Only one study employing 10 Hz rTMS over the left frontal cortex has reported an acute increase of iAPF, which lasted for 2 minutes (Okamura, Jing & Takigawa, 2001). However, our results from earlier studies have demonstrated that non-responders to rTMS were characterized by a slow iAPF, suggesting regular rTMS is unlikely to be a likely candidate for this sub-group. One study demonstrated in schizophrenia that rTMS at the iAPF demonstrated better effects on negative symptoms than LF or HF rTMS (Jin et al., 2006), however we were unable to replicate this Arns et al. (2010).

Cerebral blood flow (CBF)

In 1934 Hans Berger (1934) already described a slowing of the EEG as a result of reduced oxygen (from: Kraaier, Van Huffelen & Wieneke, 1988). Since that time a decrease in iAPF is considered the most sensitive measure to demonstrate the effects of low oxygen supply to the brain such as in cerebral ischemia (Kraaier et al., 1988; Van der Worp, Kraaier, Wieneke & Van Huffelen, 1991) and carotid artery occlusion (Mosmans, Jonkman & Veering, 1983). In patients with minor cerebral ischemia with visually assessed normal EEGs, slowing of the iAPF is found on the affected side (Van der Worp et al., 1991). Carotid Endarterectomy is a procedure used to prevent stroke by correcting stenosis in the carotid artery and hence enhancing the blood supply to the brain. This procedure has been shown to improve cerebral circulation, and subsequently resulted in an increased iAPF after treatment (Uclés, Almarcegui, Lorente, Romero & Marco, 1997; Vriens, Wieneke, Van Huffelen, Visser & Eikelboom, 2000), specifically in those patients with an iAPF below 9 Hz (Vriens et al., 2000). Another study also demonstrated clear increases of more than 1 Hz in the iAPF in patients with carbon monoxide poisoning after hyperbaric oxygen treatment (Murata, Suzuki, Hasegawa, Nohara & Kurachi, 2005).


Recently, a direct relationship between regional CBF and iAPF has been established, where increased iAPF was associated with increased rCBF, most specifically in the bilateral inferior frontal gyrus (BA 45) and right insular cortex (BA 13) (Jann, Koenig, Dierks, Boesch & Federspiel, 2010). These structures are suggested to play a role in the modulation of attention and preparedness for external input or arousal, relevant for task execution (Jann et al., 2010). These results further demonstrate a direct relationship between iAPF and cerebral perfusion on one hand and their relationship to the modulation of attention and arousal on the other hand, which are also impaired in both ADHD and depression.


In this light it is also interesting to note that midazolam (a benzodiazepine) has been shown to decrease cerebral blood flow (CBF) by 30% whereas a benzodiazepine antagonist reversed this effect but had no effects on CBF when administered alone (Forster, Juge, Louis & Nahory, 1987). Furthermore, in another study, hyperbaric oxygen (which increases oxygen availability in the brain) and flumazenil (a benzodiazepine antagonist) both counteracted the EEG activation induced by midazolam (Russell, Vance & Graybeal, 1995). Given that benzodiazepines have been shown to decrease the iAPF (specifically Carbamazepine, and oxcarbazepine: Clemens et al., 2006), these studies suggest interplay between the GABA-ergic system and cerebral blood-flow.

Development of new treatments for this sub-group?

Summarizing, the sub-group with a slow iAPF in our studies and in other studies (Conca et al., 2000; Itil et al., 1975; Ulrich et al., 1984) have been found to be non-responders to various treatments. After reviewing the literature on the iAPF above, it is concluded that a slow iAPF is clearly associated with reduced cerebral blood flow and it is proposed that this measure is an endophenotype reflective of treatment resistance. Several medications have demonstrated small increases in iAPF such as nicotine and piracetam, however more studies are required to investigate if these medication effects are specific and substantial enough effects on the iAPF.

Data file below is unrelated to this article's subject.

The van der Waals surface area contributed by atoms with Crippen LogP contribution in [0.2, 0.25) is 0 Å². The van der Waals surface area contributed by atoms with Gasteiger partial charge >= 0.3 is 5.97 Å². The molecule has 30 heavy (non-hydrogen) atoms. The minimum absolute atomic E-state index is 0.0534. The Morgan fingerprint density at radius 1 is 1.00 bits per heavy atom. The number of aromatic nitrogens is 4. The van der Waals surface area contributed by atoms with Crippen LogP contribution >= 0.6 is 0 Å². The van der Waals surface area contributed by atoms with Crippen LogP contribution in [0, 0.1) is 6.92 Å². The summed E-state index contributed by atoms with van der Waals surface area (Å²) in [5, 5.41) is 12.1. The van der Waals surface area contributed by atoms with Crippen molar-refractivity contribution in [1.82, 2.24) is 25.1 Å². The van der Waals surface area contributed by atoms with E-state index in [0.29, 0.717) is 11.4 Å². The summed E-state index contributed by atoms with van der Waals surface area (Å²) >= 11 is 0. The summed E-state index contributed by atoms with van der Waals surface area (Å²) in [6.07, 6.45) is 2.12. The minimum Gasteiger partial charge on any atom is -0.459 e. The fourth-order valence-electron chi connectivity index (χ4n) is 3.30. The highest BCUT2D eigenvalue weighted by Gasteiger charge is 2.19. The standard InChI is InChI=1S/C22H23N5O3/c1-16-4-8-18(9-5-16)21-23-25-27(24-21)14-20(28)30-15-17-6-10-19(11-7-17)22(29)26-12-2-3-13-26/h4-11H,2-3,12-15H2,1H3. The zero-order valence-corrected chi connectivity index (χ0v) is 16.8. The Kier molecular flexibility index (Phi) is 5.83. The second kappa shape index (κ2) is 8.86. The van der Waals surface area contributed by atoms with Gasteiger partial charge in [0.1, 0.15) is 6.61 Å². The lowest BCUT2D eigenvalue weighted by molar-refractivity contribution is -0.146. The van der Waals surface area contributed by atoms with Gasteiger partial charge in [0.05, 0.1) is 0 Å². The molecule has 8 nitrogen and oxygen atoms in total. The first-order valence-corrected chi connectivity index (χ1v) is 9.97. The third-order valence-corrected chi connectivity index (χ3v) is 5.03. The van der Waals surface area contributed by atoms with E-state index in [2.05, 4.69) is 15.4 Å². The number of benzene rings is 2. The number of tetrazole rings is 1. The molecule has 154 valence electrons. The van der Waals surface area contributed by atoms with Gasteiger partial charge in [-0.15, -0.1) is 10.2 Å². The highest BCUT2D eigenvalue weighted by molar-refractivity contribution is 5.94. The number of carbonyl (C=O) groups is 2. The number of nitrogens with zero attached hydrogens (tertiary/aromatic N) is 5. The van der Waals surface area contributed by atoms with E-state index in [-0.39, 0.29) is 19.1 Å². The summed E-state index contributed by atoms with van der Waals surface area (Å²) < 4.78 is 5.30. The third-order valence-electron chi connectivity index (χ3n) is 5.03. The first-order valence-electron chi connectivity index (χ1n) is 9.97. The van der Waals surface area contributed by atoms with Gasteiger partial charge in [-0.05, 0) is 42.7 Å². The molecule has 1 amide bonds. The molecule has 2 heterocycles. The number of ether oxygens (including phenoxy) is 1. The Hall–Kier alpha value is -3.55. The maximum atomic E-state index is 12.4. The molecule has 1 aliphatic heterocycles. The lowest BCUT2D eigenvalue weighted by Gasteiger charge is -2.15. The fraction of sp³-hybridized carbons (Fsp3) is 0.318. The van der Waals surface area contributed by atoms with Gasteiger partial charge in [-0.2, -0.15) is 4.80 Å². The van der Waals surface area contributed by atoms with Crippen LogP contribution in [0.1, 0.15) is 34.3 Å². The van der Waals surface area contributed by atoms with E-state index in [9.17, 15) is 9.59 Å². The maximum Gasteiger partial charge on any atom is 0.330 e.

Future studies should further investigate in this sub-group of patients if any organic explanations for this sub-type exist such as cerebral ischemia, stenosis and oxygen deficiencies during birth. If such organic explanations are confirmed such causes should be investigated further and if possible treated directly to investigate if that results in a normalization of the iAPF and also resolves the depressive or ADHD complaints presented with. If such factors are ruled out, speculatively, the most likely candidate for achieving treatment response in this-subgroup is by methods which increase the cerebral blood flow, given the improvements in iAPF as demonstrated with carotid endarterectomy (Uclés et al., 1997; Vriens et al., 2000) or hyperbaric oxygen therapy (Murata et al., 2005).


Other potential techniques which should deserve further study in this regard are:

  1. Near-infrared spectroscopy (NIRS) biofeedback. This technique measures blood oxygenation and deoxygenation in the underlying cortex (Plichta et al., 2006) and real-time applications of this technique for brain-computer interfaces have already been developed (Kanoh, Murayama, Miyamoto, Yoshinobu & Kawashima, 2009). Currently a first study employing this technique in children with ADHD is underway in Tübingen (Strehl, personal communication).
  2. Transcranial Doppler Sonography Biofeedback: This technique measures the blood flow velocity in the basal cerebral arteries and can feed these back in real time. The feasibility of this approach was demonstrated in a recent study (Duschek, Schuepbach, Doll, Werner & Reyes Del Paso, 2010).
  3. Hyperbaric Oxygen therapy: This technique consists of exposing people to higher oxygen concentrations in an atmospheric pressure chamber in order to improve the oxygen availability in the body and is proposed to decrease inflammatory responses (Granpeesheh et al., 2010). This technique is an evidence based treatment for decompression sickness, under investigation for wound healing and often applied in the treatment of autism (Granpeesheh et al., 2010). However, whereas an initial study found beneficial effects of this treatment for autism (Rossignol et al., 2009), several recent controlled studies were unable to find an effect  (Granpeesheh et al., 2010; Jepson et al., 2010). Rather then investigating this treatment in a DSM-IV based group of patients, future studies should investigate this treatment specifically in the slow iAPF sub-group to investigate if this treatment might provide benefit.


The question arises whether for these patients it is sufficient to ‘normalize’ their iAPF for their depressive and ADHD symptoms to improve, or whether the normalization of the iAPF will make them more susceptible to regular treatments, which should also be further investigated.